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INVESTING RETIREMENT WEALTH: A LIFE-CYCLE MODEL – Time parameters and preferences

INVESTING RETIREMENT WEALTH: A LIFE-CYCLE MODEL - Time parameters and preferencesAdult age starts at age 20 for households without a college degree, and at age 22 for households with a college degree. The age of retirement is set to 65 for all households. The investor dies with probability one at age 100. Prior to this age we use the mortality tables of the National Center for Health Statistics to parameterize the conditional survival probabilities, r for j = 1,…T. We set the discount factor B to 0.96, and the coefficient of relative risk aversion 7 to 5. In variations of the benchmark case, we also consider investors who are extremely impatient with B = 0.80, comparatively risk-tolerant with 7 = 2, and extremely risk-averse with 7 = 10.
To estimate the labor income process we follow CGM (1998). Here we briefly describe the data and estimation method.
We use the family questionnaire of the PSID to estimate equations (2) and (3) which give labor income as a function of age and other characteristics. Families that are part of the Survey of Economic Opportunities subsample are dropped to obtain a random sample. Only households with a male head are used, as the age profile of income may differ across male- and female-headed households and relatively few observations are available for female-headed households. Retirees, non-respondents, students, homemakers, and household heads younger than 20 (22 for college-educated households) or older than 65 are also eliminated from the sample.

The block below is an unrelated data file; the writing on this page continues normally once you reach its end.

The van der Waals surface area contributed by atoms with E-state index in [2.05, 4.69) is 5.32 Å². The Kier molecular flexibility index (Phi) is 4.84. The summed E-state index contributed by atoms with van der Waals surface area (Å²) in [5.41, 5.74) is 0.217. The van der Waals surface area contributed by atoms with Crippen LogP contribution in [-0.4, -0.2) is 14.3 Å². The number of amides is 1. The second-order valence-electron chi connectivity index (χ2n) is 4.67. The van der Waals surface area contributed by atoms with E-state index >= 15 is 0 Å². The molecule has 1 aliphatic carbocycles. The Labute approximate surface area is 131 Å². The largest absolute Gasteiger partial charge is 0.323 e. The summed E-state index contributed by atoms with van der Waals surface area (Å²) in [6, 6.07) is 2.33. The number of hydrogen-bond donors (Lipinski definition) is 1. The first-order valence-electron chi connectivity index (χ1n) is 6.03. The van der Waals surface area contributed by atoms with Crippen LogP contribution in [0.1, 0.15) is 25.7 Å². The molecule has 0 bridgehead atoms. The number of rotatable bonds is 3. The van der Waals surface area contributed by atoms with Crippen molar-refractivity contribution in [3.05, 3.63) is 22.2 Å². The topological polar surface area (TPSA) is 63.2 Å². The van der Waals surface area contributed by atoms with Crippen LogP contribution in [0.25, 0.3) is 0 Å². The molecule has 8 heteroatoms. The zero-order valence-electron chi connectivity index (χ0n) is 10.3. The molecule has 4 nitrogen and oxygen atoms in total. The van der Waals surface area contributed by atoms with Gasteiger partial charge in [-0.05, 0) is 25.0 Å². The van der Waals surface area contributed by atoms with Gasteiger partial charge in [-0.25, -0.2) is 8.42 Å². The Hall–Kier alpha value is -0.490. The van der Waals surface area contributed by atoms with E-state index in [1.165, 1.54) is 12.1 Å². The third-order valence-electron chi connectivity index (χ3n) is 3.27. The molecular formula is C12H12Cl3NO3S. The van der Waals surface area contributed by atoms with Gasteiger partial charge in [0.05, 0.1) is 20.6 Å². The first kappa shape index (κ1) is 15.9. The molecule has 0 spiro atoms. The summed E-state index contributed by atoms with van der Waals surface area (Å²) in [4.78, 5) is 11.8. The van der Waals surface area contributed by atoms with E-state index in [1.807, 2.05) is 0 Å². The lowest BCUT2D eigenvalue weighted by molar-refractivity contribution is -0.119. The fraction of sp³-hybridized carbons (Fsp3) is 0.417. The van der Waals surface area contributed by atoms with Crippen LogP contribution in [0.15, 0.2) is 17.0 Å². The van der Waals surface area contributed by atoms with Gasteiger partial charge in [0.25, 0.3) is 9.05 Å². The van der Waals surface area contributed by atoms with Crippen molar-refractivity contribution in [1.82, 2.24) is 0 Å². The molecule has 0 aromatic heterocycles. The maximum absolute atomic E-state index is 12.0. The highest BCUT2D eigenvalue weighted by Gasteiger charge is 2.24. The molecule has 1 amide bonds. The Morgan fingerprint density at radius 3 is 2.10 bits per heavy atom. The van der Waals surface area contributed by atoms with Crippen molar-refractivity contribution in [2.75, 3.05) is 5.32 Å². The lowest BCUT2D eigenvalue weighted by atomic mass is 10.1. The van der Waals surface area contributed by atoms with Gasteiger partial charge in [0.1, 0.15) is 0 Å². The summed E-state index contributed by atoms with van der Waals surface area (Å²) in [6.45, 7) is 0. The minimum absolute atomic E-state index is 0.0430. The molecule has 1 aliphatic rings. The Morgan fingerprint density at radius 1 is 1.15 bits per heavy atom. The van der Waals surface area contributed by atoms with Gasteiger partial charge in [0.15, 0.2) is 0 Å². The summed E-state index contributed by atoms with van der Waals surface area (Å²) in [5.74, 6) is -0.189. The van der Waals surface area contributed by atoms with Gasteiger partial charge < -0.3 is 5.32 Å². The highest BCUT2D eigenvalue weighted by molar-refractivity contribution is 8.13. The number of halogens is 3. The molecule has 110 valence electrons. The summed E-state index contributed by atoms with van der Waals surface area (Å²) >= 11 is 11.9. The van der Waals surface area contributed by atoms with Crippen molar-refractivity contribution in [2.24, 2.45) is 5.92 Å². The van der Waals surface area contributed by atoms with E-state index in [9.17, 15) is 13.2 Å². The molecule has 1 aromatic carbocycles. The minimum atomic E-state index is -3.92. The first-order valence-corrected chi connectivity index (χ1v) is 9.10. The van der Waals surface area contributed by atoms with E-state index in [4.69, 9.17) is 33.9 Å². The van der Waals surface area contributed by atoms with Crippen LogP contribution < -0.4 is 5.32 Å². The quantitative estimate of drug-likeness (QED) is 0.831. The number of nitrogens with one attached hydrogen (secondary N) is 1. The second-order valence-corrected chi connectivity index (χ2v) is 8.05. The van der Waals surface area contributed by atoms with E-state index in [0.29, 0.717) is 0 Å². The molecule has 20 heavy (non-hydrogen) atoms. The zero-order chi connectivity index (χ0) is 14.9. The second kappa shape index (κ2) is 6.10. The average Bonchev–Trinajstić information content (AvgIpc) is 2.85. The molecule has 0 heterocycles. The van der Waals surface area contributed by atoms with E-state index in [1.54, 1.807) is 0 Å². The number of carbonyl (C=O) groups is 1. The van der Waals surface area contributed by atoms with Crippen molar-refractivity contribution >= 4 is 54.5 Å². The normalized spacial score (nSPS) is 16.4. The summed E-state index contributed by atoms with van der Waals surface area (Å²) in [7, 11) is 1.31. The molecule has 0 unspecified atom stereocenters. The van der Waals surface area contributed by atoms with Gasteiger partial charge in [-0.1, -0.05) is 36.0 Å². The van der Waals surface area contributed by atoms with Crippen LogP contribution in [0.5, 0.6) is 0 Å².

Like CGM and Storesletten, Telmer, and Yaron (1998a,b), we take a broad definition of labor income so as to implicitly allow for insurance mechanisms—other than asset accumulation—that households use to protect themselves against pure labor income risk. Such insurance mechanisms include welfare programs that effectively set a lower bound on the support of non-asset income, endogenous variation in the labor supply of both male and female household members, financial help from relatives and friends, and so on. Thus we define labor income as total reported labor income plus unemployment compensation, workers’ compensation, social security, supplemental social security, other welfare, child support and total transfers (mainly help from relatives), all this for both head of household and if present his spouse. Observations which still report zero for this broad income category are dropped. Labor income defined this way is deflated using the Consumer Price Index, with 1992 as the base year. The sample starts in 1970, so a household appears at most 24 times in the sample. Households with fewer observations are retained in the panel.